The Snapdragon 855 Performance Preview: Setting the Stage for Flagship Android 2019by Andrei Frumusanu on January 15, 2019 8:00 AM EST
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- Snapdragon 855
As we get ever closer to the releases of various Android vendor’s newest generation devices, Qualcomm continues its tradition of showcasing the performance of its newest generation SoC ahead of time, giving us a preview and a glimpse of what to expect of the upcoming commercial devices. This year, the company has shuffled the schedule around a bit, and instead of hosting the event at their San Diego headquarters, and we were able to get a hands-on with the Snapdragon 855 at CES before the show had started. Today we’re be looking in quite extensive detail on how exactly the new Snapdragon chipset performs, as well as shedding some light on some important unanswered technical questions on some aspects of the SoC.
It’s been roughly a little over a month now since Qualcomm officially announced the Snapdragon 855 in Hawaii, and we had posted extensive coverage on the event and the various announcements that took place:
- Qualcomm Tech Summit, Day 1 Live Blog (Starts at 2pm ET)
- Qualcomm Tech Summit, Day 1: Announcing 5G Partnerships and Snapdragon 855
- The Verizon and AT&T 5G Setups at Qualcomm’s Snapdragon Summit
- 5G Mobile Hotspots: Netgear for AT&T and inseego for Verizon
- A Quick Look at Qualcomm’s 5G Smartphone Reference Design
- Implementing 5G in the UK: EE Trial Sites and First Cities
- Samsung’s 5G Smartphone Prototype: Don’t Mention The Notch
- Moto 5G Mod at Snapdragon Summit: Lots of Antennas, and S855 Inside?
- Qualcomm Tech Summit, Day 2 Live Blog (Starts at 2pm ET)
- Qualcomm Tech Summit, Day 2: Snapdragon 855 Mobile Platform
- The Qualcomm Snapdragon 855 Pre-Dive: Going Into Detail on 2019's Flagship Android SoC
- OnePlus: Dual Product Lines, Cost of 5G, and Translation Errors
- Snapdragon 855 Power Consumption Demo, But
- Snapdragon 855: 802.11ax-Ready / Wi-Fi 6 Demonstrations
- Qualcomm Tech Summit, Day 3 Live Blog (Starts at 2pm ET)
- Spotted: Qualcomm Snapdragon 8cx Wafer on 7nm
- Qualcomm Tech Summit, Day 3: Snapdragon 8cx, the New ACPC SoC
For anyone who might have missed it, if there’s any one specific article that I would recommend reading before heading in directly to the results of the benchmarking session, then it’s our in-depth piece summarising the disclosed specifications of the new Snapdragon 855.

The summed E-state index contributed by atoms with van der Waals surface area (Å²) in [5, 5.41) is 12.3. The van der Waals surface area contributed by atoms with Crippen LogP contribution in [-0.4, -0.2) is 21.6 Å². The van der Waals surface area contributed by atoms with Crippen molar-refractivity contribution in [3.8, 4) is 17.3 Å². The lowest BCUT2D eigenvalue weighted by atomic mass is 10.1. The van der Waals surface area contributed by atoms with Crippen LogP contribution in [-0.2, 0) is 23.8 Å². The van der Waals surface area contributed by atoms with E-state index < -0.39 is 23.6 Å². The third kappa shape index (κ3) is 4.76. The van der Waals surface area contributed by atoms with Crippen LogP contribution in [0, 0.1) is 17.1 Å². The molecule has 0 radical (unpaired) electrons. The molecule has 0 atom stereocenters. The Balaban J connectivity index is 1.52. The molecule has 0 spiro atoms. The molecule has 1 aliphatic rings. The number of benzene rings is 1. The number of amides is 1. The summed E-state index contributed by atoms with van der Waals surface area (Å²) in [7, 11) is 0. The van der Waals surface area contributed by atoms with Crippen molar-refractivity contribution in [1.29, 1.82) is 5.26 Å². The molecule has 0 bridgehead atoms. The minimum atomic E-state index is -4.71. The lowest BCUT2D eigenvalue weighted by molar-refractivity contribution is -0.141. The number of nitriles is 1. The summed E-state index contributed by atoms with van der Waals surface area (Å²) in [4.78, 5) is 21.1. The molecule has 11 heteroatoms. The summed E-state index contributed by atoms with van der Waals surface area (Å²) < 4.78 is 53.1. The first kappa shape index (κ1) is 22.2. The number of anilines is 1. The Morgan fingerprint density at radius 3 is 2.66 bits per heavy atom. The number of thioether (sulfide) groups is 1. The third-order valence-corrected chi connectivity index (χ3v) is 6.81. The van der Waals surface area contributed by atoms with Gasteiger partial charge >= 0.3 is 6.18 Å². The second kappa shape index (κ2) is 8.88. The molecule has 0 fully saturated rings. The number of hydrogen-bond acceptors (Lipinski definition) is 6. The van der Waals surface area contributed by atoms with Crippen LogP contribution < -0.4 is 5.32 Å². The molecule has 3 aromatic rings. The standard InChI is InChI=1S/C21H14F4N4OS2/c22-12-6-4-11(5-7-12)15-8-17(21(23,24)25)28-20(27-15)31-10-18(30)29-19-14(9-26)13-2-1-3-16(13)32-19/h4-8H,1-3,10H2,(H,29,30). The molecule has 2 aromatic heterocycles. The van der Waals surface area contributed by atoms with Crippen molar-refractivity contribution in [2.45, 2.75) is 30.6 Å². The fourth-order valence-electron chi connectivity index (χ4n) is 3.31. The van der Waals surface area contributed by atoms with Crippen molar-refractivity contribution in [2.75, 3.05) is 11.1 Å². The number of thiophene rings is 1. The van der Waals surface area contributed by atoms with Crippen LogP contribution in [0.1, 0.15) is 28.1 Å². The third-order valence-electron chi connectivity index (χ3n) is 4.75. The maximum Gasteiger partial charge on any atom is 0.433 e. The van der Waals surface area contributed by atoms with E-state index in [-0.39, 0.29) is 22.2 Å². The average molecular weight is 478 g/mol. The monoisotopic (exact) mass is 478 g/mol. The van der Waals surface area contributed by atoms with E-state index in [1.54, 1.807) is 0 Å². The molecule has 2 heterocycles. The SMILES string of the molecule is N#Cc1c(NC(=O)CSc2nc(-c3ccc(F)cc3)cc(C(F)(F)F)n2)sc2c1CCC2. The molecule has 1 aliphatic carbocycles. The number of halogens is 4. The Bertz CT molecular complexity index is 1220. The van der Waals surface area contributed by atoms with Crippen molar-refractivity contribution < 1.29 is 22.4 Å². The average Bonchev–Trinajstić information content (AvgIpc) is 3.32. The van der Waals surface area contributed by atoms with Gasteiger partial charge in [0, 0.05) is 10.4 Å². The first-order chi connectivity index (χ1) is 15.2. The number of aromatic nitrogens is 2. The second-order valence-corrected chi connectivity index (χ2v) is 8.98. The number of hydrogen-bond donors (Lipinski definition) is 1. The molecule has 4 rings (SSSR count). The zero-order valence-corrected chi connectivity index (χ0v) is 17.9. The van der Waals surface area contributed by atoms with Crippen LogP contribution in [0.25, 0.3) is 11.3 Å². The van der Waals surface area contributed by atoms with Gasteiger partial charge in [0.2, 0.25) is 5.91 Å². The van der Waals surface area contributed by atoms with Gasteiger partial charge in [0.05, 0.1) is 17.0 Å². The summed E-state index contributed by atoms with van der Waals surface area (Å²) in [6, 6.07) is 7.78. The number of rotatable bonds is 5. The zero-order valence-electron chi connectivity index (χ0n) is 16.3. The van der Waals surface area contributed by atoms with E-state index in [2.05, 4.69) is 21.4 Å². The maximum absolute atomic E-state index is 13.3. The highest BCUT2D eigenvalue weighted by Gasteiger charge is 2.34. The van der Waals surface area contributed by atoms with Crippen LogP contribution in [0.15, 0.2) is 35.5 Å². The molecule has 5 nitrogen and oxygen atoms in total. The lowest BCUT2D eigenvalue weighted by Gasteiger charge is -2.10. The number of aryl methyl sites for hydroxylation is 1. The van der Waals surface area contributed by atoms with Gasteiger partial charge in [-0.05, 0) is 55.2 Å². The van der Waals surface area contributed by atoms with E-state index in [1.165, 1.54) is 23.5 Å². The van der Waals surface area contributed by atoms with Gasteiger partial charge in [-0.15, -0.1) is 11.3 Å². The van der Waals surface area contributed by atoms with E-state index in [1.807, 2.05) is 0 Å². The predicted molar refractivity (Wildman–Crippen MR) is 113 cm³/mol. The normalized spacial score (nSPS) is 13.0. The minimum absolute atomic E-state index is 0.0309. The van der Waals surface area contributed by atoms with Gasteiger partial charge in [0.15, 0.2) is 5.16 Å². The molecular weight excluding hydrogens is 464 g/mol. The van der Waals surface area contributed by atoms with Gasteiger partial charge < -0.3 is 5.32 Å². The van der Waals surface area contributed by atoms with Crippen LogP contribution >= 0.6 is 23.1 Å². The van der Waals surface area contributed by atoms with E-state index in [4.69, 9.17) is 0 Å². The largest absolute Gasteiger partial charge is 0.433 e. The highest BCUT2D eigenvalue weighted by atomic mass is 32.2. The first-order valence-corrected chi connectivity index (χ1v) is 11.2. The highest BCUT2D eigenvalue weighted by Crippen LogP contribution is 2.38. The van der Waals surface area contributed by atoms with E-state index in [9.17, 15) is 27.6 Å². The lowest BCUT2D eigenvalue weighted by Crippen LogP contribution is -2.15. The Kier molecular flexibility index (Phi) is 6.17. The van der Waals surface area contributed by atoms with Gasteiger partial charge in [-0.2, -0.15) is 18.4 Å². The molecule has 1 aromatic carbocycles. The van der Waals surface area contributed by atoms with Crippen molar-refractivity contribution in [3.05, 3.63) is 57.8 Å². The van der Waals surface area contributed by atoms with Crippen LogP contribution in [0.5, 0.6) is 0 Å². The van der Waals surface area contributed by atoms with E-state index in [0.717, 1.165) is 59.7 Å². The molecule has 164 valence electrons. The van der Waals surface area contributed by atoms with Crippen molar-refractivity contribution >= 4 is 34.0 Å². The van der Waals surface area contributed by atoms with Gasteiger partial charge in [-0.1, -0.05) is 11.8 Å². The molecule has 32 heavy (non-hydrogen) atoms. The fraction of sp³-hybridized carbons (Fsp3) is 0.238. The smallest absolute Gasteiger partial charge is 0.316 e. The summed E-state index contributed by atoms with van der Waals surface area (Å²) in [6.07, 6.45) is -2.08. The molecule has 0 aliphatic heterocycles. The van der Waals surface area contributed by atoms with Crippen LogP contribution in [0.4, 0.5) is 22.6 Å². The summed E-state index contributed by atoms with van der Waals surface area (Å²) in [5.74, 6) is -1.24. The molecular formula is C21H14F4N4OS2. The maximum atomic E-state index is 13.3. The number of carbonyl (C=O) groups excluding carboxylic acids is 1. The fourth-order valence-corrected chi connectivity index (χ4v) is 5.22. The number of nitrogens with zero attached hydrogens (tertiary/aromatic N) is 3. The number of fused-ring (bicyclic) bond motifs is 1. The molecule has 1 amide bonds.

SoC Overview & CPU Recap
|Qualcomm Snapdragon Flagship SoCs 2018-2019|
|CPU||1x Kryo 485 Gold (A76 derivative)
@ 2.84GHz 1x512KB pL2
3x Kryo 485 Gold (A76 derivative)
@ 2.42GHz 3x256KB pL2
4x Kryo 485 Silver (A55 derivative)
@ 1.80GHz 4x128KB pL2
|4x Kryo 385 Gold (A75 derivative)
@ 2.8GHz 4x256KB pL2
4x Kryo 385 Silver (A55 derivative)
@ 1.80GHz 4x128KB pL2
|GPU||Adreno 640 @ ?MHz||Adreno 630 @ 710MHz|
|Memory||4x 16-bit CH @ 2133MHz
3MB system level cache
|4x 16-bit CH @ 1866MHz
3MB system level cache
|ISP/Camera||Dual 14-bit Spectra 380 ISP
1x 48MP or 2x 22MP
|Dual 14-bit Spectra 280 ISP
1x 32MP or 2x 16MP
|2160p60 10-bit H.265
HDR10, HDR10+, HLG
|2160p60 10-bit H.265
|Integrated Modem||Snapdragon X24 LTE
DL = 2000Mbps
7x20MHz CA, 256-QAM, 4x4
UL = 316Mbps
3x20MHz CA, 256-QAM
|Snapdragon X20 LTE
DL = 1200Mbps
5x20MHz CA, 256-QAM, 4x4
UL = 150Mbps
2x20MHz CA, 64-QAM
|Mfc. Process||7nm (N7)||10nm LPP|
Summarising the Snapdragon 855 quickly, at the heart of the new 7nm chipset we find four new Kryo 485 CPUs based on Arm’s new Cortex A76 cores. The new CPU cores are derivatives of the designs Arm makes available by default: Here Qualcomm takes advantage of the “Built on Arm Cortex Technology” license which allows vendors to demand changes to the IP based on a set of microarchitectural tuneables that Arm makes available. Even though the Snapdragon 855’s Kryo 485 is the third generation of such a derivative core from Qualcomm, it represents the first instance of the company actually talking about what kind of microarchitectural changes have been made to the CPUs. The Kryo 485 Cortex A76 derivatives increase the re-order buffer from Arm’s default 128 entries to a higher, undisclosed figure. Qualcomm has also revealed that the prefetchers have been optimised for better efficiency, although again we don’t have any details on how exactly this has been achieved. Finally, as I’ve understood it, the branch data structures have also seen an improvement over the default A76 configuration.